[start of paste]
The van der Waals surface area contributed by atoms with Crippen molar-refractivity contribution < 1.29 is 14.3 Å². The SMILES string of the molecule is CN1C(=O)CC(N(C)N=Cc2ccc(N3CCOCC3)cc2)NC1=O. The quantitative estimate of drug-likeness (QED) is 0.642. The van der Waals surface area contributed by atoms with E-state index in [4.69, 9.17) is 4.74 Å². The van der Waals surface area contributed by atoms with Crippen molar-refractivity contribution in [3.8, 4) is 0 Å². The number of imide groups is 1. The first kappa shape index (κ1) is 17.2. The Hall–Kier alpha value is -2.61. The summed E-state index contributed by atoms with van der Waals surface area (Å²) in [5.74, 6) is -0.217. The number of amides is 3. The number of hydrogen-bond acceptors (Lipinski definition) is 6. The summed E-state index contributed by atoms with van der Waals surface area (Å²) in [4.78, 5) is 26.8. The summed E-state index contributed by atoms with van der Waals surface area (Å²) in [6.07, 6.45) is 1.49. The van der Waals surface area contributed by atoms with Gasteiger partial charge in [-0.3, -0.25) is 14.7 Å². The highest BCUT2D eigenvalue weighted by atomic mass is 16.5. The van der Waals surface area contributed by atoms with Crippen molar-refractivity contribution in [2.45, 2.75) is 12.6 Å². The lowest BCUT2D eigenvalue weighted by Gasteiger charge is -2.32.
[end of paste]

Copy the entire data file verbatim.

The van der Waals surface area contributed by atoms with Crippen molar-refractivity contribution < 1.29 is 14.3 Å². The SMILES string of the molecule is CN1C(=O)CC(N(C)N=Cc2ccc(N3CCOCC3)cc2)NC1=O. The quantitative estimate of drug-likeness (QED) is 0.642. The van der Waals surface area contributed by atoms with E-state index in [4.69, 9.17) is 4.74 Å². The van der Waals surface area contributed by atoms with Crippen molar-refractivity contribution in [3.8, 4) is 0 Å². The number of imide groups is 1. The first kappa shape index (κ1) is 17.2. The Hall–Kier alpha value is -2.61. The summed E-state index contributed by atoms with van der Waals surface area (Å²) in [5.74, 6) is -0.217. The number of amides is 3. The number of hydrogen-bond acceptors (Lipinski definition) is 6. The summed E-state index contributed by atoms with van der Waals surface area (Å²) in [4.78, 5) is 26.8. The summed E-state index contributed by atoms with van der Waals surface area (Å²) in [6.07, 6.45) is 1.49. The van der Waals surface area contributed by atoms with Gasteiger partial charge in [-0.3, -0.25) is 14.7 Å². The highest BCUT2D eigenvalue weighted by atomic mass is 16.5. The van der Waals surface area contributed by atoms with Crippen molar-refractivity contribution in [2.45, 2.75) is 12.6 Å². The lowest BCUT2D eigenvalue weighted by Gasteiger charge is -2.32.